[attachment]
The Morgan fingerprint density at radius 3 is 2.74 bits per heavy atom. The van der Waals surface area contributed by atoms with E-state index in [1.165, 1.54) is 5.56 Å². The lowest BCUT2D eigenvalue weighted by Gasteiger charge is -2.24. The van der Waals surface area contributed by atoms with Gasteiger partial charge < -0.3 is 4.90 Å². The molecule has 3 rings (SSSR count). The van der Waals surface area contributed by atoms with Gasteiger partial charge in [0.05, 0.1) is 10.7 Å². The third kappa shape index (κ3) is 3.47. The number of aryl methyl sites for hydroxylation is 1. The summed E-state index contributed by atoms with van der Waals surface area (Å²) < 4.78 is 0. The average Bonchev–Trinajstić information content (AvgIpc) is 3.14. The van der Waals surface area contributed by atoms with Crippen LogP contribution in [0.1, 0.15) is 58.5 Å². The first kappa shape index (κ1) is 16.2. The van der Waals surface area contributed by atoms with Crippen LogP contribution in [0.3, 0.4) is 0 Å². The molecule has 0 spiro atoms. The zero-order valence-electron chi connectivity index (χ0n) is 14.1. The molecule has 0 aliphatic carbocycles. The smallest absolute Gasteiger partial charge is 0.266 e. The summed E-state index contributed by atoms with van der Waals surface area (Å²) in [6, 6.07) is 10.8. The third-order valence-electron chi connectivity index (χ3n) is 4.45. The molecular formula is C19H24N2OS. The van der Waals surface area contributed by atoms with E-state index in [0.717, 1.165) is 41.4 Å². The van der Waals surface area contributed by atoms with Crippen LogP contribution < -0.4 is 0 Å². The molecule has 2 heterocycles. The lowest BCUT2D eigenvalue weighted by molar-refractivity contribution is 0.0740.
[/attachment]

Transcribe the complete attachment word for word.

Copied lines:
The Morgan fingerprint density at radius 3 is 2.74 bits per heavy atom. The van der Waals surface area contributed by atoms with E-state index in [1.165, 1.54) is 5.56 Å². The lowest BCUT2D eigenvalue weighted by Gasteiger charge is -2.24. The van der Waals surface area contributed by atoms with Gasteiger partial charge < -0.3 is 4.90 Å². The molecule has 3 rings (SSSR count). The van der Waals surface area contributed by atoms with Gasteiger partial charge in [0.05, 0.1) is 10.7 Å². The third kappa shape index (κ3) is 3.47. The number of aryl methyl sites for hydroxylation is 1. The summed E-state index contributed by atoms with van der Waals surface area (Å²) < 4.78 is 0. The average Bonchev–Trinajstić information content (AvgIpc) is 3.14. The van der Waals surface area contributed by atoms with Crippen LogP contribution in [0.1, 0.15) is 58.5 Å². The first kappa shape index (κ1) is 16.2. The van der Waals surface area contributed by atoms with Crippen LogP contribution in [0.3, 0.4) is 0 Å². The molecule has 0 spiro atoms. The zero-order valence-electron chi connectivity index (χ0n) is 14.1. The molecule has 0 aliphatic carbocycles. The smallest absolute Gasteiger partial charge is 0.266 e. The summed E-state index contributed by atoms with van der Waals surface area (Å²) in [6, 6.07) is 10.8. The third-order valence-electron chi connectivity index (χ3n) is 4.45. The molecular formula is C19H24N2OS. The van der Waals surface area contributed by atoms with E-state index in [0.717, 1.165) is 41.4 Å². The van der Waals surface area contributed by atoms with Crippen LogP contribution < -0.4 is 0 Å². The molecule has 2 heterocycles. The lowest BCUT2D eigenvalue weighted by molar-refractivity contribution is 0.0740.